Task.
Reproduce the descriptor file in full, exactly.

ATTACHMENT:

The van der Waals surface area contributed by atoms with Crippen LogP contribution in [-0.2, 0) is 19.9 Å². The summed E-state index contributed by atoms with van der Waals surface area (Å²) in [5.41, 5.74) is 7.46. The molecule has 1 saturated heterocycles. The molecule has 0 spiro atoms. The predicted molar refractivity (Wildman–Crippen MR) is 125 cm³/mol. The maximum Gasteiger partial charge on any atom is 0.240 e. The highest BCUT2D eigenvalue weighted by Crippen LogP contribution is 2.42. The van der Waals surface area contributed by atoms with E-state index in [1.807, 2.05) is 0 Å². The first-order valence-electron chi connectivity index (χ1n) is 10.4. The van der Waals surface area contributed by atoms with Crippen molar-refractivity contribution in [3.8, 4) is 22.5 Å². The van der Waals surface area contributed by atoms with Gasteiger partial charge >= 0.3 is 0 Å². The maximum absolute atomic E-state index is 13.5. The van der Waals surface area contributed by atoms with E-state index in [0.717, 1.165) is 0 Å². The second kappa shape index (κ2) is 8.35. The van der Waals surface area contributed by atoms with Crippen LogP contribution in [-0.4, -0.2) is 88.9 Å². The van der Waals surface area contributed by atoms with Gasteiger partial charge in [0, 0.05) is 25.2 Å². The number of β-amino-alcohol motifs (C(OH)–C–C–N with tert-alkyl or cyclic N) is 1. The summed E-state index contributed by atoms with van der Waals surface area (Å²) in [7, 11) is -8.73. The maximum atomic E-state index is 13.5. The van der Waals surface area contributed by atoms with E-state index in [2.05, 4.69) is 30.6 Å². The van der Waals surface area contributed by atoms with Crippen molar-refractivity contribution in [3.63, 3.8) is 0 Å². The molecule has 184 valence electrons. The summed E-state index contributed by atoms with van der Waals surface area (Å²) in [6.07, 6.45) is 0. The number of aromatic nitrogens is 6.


The van der Waals surface area contributed by atoms with Crippen LogP contribution in [-0.2, 0) is 19.9 Å². The summed E-state index contributed by atoms with van der Waals surface area (Å²) in [5.41, 5.74) is 7.46. The molecule has 1 saturated heterocycles. The molecule has 0 spiro atoms. The predicted molar refractivity (Wildman–Crippen MR) is 125 cm³/mol. The maximum Gasteiger partial charge on any atom is 0.240 e. The highest BCUT2D eigenvalue weighted by Crippen LogP contribution is 2.42. The van der Waals surface area contributed by atoms with E-state index in [1.807, 2.05) is 0 Å². The first-order valence-electron chi connectivity index (χ1n) is 10.4. The van der Waals surface area contributed by atoms with Crippen molar-refractivity contribution in [3.8, 4) is 22.5 Å². The van der Waals surface area contributed by atoms with Gasteiger partial charge >= 0.3 is 0 Å². The maximum absolute atomic E-state index is 13.5. The van der Waals surface area contributed by atoms with E-state index in [0.717, 1.165) is 0 Å². The second kappa shape index (κ2) is 8.35. The van der Waals surface area contributed by atoms with Crippen LogP contribution in [-0.4, -0.2) is 88.9 Å². The van der Waals surface area contributed by atoms with Gasteiger partial charge in [0, 0.05) is 25.2 Å². The number of β-amino-alcohol motifs (C(OH)–C–C–N with tert-alkyl or cyclic N) is 1. The summed E-state index contributed by atoms with van der Waals surface area (Å²) in [7, 11) is -8.73. The maximum atomic E-state index is 13.5. The van der Waals surface area contributed by atoms with E-state index in [2.05, 4.69) is 30.6 Å². The van der Waals surface area contributed by atoms with Crippen molar-refractivity contribution in [3.63, 3.8) is 0 Å². The molecule has 184 valence electrons. The summed E-state index contributed by atoms with van der Waals surface area (Å²) in [6.07, 6.45) is 0. The number of aromatic nitrogens is 6.